There's nothing more American than Fourth of July weekend. It brings together so many traditions; the barbeque, the fireworks, the road trip, the local parade, movies about aliens. And as we raid the supermarkets and ready the marinades, the California Highway Patrol (CHP) and other law enforcement agencies are practicing their own traditions, preparing to ensure the festivities remain safe.
For the CHP, the three-day Fourth of July weekend is a Maximum Enforcement Period (MEP), when all available officers will be on patrol. It is also and Operation CARE (Combined Accident Reduction Effort) holiday, when highway patrols nationwide work together with special emphasis on protecting drivers on interstate routes. Interstates 80, 40, 15, and 5 fall under this program.
During last year's Fourth of July weekend, 41 people were killed on California roadways. The CHP reminds people to remain within the speed limits and practice appropriate safety measures. Almost half the deaths in CHP jurisdiction last year involved motorists or passengers not wearing seatbelts and one motorcyclist had been riding without a helmet.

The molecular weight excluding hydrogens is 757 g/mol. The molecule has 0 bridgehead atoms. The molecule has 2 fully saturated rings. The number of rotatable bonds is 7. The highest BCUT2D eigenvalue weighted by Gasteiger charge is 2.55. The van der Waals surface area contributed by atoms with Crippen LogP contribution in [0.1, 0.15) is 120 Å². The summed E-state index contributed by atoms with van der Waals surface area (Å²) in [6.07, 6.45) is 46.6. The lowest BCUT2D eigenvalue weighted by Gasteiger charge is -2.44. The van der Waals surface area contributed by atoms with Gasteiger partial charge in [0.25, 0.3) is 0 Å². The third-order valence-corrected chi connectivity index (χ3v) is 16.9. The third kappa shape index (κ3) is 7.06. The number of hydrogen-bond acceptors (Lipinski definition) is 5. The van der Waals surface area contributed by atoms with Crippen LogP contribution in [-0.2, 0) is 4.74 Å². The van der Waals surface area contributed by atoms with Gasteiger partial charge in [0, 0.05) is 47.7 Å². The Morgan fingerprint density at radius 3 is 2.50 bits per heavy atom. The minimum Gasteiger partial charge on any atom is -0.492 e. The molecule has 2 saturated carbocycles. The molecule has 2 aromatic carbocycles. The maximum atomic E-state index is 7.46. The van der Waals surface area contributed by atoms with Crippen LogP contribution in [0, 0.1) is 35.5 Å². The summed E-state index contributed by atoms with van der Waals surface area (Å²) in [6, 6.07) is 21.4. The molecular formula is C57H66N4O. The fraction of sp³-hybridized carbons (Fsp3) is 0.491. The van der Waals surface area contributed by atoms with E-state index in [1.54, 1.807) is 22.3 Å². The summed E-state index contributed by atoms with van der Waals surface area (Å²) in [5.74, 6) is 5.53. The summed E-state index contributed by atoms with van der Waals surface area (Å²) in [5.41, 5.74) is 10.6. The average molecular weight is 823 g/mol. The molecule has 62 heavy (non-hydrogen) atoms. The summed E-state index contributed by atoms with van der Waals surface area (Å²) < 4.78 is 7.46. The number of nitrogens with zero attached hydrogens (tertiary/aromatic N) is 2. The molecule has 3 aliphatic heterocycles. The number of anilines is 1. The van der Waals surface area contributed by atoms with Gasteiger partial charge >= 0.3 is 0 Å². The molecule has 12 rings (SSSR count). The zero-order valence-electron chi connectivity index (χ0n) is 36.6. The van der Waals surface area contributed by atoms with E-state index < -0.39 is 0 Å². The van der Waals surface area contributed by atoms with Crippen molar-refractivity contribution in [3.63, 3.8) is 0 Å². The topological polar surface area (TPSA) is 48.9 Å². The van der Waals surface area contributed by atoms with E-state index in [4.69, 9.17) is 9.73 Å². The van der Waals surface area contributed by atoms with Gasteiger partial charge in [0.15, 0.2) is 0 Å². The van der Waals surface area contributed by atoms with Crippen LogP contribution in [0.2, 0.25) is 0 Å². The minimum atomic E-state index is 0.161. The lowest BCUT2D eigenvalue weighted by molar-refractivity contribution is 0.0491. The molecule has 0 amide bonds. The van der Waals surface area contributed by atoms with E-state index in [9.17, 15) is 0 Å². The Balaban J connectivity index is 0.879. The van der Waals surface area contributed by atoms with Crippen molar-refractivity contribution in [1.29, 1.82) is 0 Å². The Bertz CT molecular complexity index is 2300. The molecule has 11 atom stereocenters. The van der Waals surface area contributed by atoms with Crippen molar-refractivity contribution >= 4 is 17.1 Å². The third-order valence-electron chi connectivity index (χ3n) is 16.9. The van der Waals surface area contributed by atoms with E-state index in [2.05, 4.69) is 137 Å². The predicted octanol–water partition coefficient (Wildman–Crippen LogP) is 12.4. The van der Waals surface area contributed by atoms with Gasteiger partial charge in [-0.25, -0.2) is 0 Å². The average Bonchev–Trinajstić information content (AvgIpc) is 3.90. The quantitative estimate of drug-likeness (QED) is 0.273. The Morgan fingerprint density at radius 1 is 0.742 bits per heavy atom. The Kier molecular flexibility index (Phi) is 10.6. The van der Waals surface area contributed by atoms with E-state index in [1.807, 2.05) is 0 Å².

"Many of these deaths could have been easily avoided by taking a moment to buckle a seat belt," stated Commissioner Farrow, "Proper safety equipment takes a moment to secure and can make all the difference between walking away from a crash, or being carried away on a stretcher."
In addition to speeders and those ignoring safety precautions, the other main danger when traveling over the weekend is drivers under the influence. During last year's Fourth of July MEP, the CHP made 1,684 DUI arrests.
"If you're going to drink, do not drive," urged Commissioner Farrow, "and equally important, don't get into a vehicle with a driver who has been drinking. Plan ahead and designate a non-drinking driver."